Some TeX Developments

Moving code to BitBucket

As the number of packages I’ve written has grown keeping a track of everything has got more complex for me. Not having a background in programming, I’ve very much had to learn things ‘on the job’. One thing I’ve been doing for a while now is using a version control system for the new version of siunitx and working as part of the LaTeX3 Project. The LaTeX3 Project uses the Subversion system (also known as ‘SVN’), and so I’ve been using the same system for siunitx version 2 (hosted by BerliOSS. I’ve now decided to get a bit more systematic, using the service provided by BitBucket.

Aims

There are a few different things that I wanted to get sorted out with all of my packages. First, I think it is useful to make the code (and code changes) publicly available in one place. That is what version control systems provide: you get a list of changes, with hopefully some notes on what was going on. That also makes it possible for other people to easily suggest patches (if they want to, of course!). Second, tracking bugs and feature requests really requires some kind of structure. I currently have a long list of e-mails that list things to think about: making these both publicly available and organised is a good idea. That helps me, and also lets user see what has already been logged. Third, it is useful if there is a way of having on-line documentation, for example using a wiki.

Moving to BitBucket

I had a look at various approaches to doing all of that. I’ve had a few issues with SSBerliOS, and as I’ve used it I’ve realised that the interface is rather awkward. Two services which look rather more helpful are BitBucket and GitHub. Both of these are based around distributed version control systems: Mercurial and Git, respectively. I’m not going to go into the details of either of these (or the differences between them), but Mercurial seemed a bit easier to use to me so I decided to go that way. BitBucket includes all of the bug tracking and wiki features on my list of ideas, and so far I’ve found the interface clear and powerful.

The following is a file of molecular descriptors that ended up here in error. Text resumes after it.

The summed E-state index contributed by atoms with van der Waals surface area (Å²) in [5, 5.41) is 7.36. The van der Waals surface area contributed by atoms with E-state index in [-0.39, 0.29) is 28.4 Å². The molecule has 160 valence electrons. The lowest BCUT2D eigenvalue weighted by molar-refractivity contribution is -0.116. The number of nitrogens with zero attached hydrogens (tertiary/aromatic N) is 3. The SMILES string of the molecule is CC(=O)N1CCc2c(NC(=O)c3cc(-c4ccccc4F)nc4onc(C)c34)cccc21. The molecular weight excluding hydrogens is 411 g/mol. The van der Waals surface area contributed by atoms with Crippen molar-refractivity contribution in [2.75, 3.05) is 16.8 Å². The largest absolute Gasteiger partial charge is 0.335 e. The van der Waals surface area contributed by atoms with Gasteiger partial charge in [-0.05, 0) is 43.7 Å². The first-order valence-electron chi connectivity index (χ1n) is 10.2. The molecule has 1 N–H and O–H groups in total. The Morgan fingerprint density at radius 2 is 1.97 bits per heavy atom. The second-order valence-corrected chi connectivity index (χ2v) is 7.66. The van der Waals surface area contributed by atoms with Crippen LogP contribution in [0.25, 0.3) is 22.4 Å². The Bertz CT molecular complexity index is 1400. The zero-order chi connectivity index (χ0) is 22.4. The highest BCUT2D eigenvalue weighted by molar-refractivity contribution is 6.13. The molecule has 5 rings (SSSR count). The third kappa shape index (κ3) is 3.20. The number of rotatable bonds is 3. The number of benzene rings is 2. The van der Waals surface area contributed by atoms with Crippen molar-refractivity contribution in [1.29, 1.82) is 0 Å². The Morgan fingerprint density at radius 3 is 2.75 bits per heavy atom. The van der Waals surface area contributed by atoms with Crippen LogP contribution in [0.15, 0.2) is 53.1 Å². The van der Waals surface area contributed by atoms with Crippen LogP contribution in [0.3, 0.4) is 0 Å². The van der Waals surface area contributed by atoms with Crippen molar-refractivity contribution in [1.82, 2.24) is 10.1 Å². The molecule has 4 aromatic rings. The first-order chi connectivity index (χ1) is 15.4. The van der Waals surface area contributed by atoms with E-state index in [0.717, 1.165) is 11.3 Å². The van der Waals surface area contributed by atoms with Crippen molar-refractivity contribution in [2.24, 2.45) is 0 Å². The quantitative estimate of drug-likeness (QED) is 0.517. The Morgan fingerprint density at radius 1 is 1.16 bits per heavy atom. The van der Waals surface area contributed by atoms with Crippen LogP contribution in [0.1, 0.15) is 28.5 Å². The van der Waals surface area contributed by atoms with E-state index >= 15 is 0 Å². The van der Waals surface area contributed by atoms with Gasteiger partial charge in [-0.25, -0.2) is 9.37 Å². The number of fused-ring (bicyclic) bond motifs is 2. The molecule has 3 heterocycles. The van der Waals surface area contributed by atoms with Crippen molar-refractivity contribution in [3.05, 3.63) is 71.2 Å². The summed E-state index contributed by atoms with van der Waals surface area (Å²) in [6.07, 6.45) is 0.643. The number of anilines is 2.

Over the last couple of days I’ve uploaded basically all of the current versions of my packages to BitBucket. As most of these were written without formal version control, I’ve had to ‘reconstruct’ the historical changes from my archive. I’ve aimed for a balance between providing information and my time: the history goes back to the first version of the current releases (for example, from v3.0 for achemso, which is currently on v3.4f). Of course, any new versions will appear on BitBucket. I’m now working on moving all of the issues into the bug databases. I’ll also look at the wiki side of things: I’ll try to put some basic installation and use information, and perhaps some frequently asked questions. BitBucket includes RSS feeds, so anyone interested can follow what is going on.

The beamer connection

I should add that one of the reasons for looking at all of this was the recent news that the beamer package has a new maintainer. I’ve taken a bit of interest in this, and as the code has been moved to BitBucket, took a look at the facilities on offer there. As a result, I’ve been given access to the new repository. I have a few vague ideas about areas to look at, but at the moment nothing definite!

Get involved

Anyone interested is of course free to contribute. Adding any bugs, enhancements or ideas to the databases is one of the easiest way to do that. If anyone wants access to edit the wikis or add code, drop me a line.